Study reveals when one company discloses an attack, its peers are seen as less attractive unless they do one thing
Cyber attacks and data breaches are among the most toxic things that can happen to a company today.
When an attack occurs, consumers and investors are understandably wary of the affected company but a new study also reveals that others in the same field are also impacted.
North Carolina State University researchers confirmed a ‘contagion effect’ that makes companies in the industry where a cybersecurity incident is reported less attractive to investors.
"Previous studies have found evidence of this 'contagion effect' in the wake of cybersecurity breaches," says Robin Pennington, co-author of a paper on the work and an associate professor of accounting in North Carolina State University's Poole College of Management. "However, to our knowledge, ours is the first to test the issue experimentally.
But along with confirming the contagion effect, the study also found that companies can limit the effect by being open about their cybersecurity risk management.
The experiment among non-professional investors saw participants given information about a fictitious company with some told about its cybersecurity risk management and some not.
They were asked to assess the company’s attractiveness and whether they would be likely to buy its stock.
Participants were then told a company in the same industry has suffered a cyber incident and asked again to rate the attractiveness of the first company and some were shown a press release that again referenced its cybersecurity risk management.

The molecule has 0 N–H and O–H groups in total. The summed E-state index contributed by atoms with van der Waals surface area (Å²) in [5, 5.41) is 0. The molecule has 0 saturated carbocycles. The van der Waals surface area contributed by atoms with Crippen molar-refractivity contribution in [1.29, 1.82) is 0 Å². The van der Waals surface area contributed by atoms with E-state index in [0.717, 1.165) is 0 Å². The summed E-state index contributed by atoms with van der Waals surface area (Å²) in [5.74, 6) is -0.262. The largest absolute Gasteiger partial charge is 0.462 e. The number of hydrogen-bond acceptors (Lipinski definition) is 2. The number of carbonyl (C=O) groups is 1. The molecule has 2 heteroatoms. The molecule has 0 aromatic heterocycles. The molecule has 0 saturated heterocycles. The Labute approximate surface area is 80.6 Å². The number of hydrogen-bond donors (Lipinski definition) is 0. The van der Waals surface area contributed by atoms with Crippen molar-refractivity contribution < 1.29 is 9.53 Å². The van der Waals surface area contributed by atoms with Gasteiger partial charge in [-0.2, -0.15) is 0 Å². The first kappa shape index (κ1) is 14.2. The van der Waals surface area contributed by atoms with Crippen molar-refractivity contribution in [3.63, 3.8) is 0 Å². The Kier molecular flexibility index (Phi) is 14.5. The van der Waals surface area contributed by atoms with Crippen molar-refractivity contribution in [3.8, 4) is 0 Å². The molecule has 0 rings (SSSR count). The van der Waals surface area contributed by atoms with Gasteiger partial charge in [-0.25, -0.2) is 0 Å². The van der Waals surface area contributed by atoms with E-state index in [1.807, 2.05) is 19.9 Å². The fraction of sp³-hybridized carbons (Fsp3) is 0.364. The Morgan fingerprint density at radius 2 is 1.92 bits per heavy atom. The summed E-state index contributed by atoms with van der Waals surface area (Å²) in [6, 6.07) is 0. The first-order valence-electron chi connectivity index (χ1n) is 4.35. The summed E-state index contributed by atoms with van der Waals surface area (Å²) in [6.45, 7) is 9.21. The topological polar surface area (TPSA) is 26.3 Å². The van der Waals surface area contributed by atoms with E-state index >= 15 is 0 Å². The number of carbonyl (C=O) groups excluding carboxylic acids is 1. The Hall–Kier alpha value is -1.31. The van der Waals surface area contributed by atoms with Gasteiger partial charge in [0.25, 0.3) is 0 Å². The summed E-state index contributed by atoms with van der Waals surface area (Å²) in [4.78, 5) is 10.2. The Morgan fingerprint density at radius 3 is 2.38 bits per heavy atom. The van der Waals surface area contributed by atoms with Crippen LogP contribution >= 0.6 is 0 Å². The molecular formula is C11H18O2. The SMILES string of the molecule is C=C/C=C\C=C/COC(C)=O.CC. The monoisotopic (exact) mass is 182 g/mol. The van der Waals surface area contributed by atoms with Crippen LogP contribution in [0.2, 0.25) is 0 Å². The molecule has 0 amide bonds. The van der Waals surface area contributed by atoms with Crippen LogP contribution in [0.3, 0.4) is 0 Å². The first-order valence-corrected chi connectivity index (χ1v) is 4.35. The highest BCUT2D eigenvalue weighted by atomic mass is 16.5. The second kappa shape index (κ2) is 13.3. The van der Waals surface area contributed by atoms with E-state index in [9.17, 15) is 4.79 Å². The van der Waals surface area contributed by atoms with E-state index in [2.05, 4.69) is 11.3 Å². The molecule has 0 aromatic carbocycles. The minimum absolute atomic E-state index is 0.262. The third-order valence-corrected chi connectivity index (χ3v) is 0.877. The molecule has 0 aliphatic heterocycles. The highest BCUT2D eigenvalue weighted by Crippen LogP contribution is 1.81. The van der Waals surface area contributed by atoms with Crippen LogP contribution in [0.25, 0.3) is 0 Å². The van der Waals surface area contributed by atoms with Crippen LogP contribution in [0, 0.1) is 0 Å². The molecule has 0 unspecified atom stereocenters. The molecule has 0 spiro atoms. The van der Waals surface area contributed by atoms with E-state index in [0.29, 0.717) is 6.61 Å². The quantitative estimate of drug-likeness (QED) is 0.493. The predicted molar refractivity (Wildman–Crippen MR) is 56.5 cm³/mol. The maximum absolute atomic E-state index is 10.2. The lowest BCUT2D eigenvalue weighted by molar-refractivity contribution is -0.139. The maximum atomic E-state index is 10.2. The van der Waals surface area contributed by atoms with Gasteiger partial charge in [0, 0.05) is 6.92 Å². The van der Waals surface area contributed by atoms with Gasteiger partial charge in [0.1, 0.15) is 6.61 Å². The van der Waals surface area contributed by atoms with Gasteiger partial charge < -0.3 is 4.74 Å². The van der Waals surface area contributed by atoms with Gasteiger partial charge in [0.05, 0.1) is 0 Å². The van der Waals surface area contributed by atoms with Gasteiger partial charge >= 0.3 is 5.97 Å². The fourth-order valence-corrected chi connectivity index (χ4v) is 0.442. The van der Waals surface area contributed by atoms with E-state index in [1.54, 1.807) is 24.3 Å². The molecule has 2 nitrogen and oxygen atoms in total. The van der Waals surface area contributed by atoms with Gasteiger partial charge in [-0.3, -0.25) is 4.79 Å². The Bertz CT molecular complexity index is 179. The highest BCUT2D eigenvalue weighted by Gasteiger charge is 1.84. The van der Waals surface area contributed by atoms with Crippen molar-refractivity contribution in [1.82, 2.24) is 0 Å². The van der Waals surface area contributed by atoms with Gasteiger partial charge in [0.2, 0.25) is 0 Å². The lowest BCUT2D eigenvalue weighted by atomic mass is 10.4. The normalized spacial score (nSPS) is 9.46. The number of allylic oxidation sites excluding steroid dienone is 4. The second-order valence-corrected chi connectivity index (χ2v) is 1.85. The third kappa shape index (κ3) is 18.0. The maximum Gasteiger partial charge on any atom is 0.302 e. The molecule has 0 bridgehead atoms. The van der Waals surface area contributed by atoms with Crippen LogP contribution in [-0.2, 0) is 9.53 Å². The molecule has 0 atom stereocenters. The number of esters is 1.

Researchers found that those investors who had been given information about cybersecurity risk management before and after the industry peer’s cyber incident were more likely to consider it attractive, although this was reduced.
The study also considered the ‘competition effect’, where investors believe that a cyber incident at one company will boost the investment attractiveness of competitors.
"We did see evidence of the competition effect with some investors in our study, but on average the contagion effect overwhelmed the competition effect," Pennington said.
The study concludes that companies would gain in terms of investment, where they voluntarily disclose cybersecurity risk management.
This week the Investment Funds Institute of Canada (IFIC) updated its Cybersecurity Guide for Canadian investment firms.
Research from @ncstatepoolemgt shows that companies that are open about their #cybersecurity risk management fare significantly better than peers that don't disclose their cybersecurity efforts. https://t.co/vRB8AaYPjq #CyberAware #ThinkAndDo pic.twitter.com/rVbwPyEWbN— NC State University (@NCState) October 29, 2019